While in recovery at the hospital, baby Oliver was able to stay with us in our room. When we weren’t holding him, he laid in his bassinet on a special cooling mat called a CuddleCot. This allowed for his body to stay at an ideal temperature. This provided such precious time for our family to hold our angel and process what had happened. It also allowed time for our pastor to visit and bless Oliver with his baptism.
Sean and I share this story to honor our beloved Oliver Duane. We truly believe Olli is our angel. As parents, we wanted to raise a child of God – one who is kind, loving, and gracious. We were blessed with a greater adventure than we knew was possible. I have my life because of Oliver. If my water had not broken, I would have never gone to the hospital. It’s unclear as to whether I would be here today. My preeclampsia evolved into HELLP syndrome – a complication of pregnancy characterized by hemolysis, elevated liver enzymes, and a low platelet count. I had zero warning signs. I went from okay to dizzy to passing out in minutes.
Prior to this traumatic event, we never took a moment to learn about preeclampsia, and let alone HELLP Syndrome. At 34 weeks, I was sure everything was going to continue to be perfect. The only hiccup in my pregnancy was gestational diabetes which was being efficiently managed with a change in my diet. I thought that knowing less about what could go wrong would prevent things from going wrong. Even when my water broke that day, I didn’t even consider what complications might happen with having Olli six weeks early.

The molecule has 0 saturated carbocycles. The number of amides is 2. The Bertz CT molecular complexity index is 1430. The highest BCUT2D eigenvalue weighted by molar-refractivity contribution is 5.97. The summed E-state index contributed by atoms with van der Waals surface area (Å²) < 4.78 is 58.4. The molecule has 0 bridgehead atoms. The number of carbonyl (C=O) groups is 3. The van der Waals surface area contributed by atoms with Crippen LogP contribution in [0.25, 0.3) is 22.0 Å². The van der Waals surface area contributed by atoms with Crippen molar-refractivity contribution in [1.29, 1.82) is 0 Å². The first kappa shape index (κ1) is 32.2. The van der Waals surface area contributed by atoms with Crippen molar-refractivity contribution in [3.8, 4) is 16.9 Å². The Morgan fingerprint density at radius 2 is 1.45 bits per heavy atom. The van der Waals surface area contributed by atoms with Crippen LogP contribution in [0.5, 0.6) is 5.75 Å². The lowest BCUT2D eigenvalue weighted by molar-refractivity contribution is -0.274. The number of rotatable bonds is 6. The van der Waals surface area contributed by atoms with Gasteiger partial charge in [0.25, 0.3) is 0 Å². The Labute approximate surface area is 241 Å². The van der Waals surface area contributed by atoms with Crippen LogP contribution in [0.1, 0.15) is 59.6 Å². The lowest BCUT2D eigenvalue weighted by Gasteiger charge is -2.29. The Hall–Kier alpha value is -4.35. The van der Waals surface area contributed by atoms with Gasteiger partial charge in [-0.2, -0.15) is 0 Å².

The medical team that took care of us was incredible. They were compassionate and treated us like family. They went above and beyond to comfort us. We don’t know how we would have made it through this without our nurses. There are no words to express our gratitude to them. We had an appreciation for nurses before Oliver’s birth, but this has taken our appreciation to a whole new level. Who knew small deeds like picking up bath towels or washing bottles could matter so much? One of our nurses stayed after her shift to give Olli a bath, and another made sure I had an ample supply of chocolate ice cream for my addiction.
This journey has changed us. We see the world differently now, as if we are looking through our angel’s eyes. Our faith has become stronger and our relationships with family and friends have deepened. Work and finances now come second. We want to continue to spread the love and joy Oliver gave us. We are committed to helping other families who are experiencing situations similar to ours. We also want to encourage others to do the same. Ephesians 4:32 reminds us to “Be kind to one another.” We’re sure Olli wouldn’t have it any other way.
Amber and Sean Tostenson
Please consider joining the Preeclampsia Registry. The exact cause of preeclampsia is still unknown and further studies are needed. The Preeclampsia Registry is a “Living Database” bringing together those affected, their family members, and researchers to advance knowledge and discover preventions and treatments for preeclampsia, HELLP syndrome, and related hypertensive disorders of pregnancy. It is open to both men and women.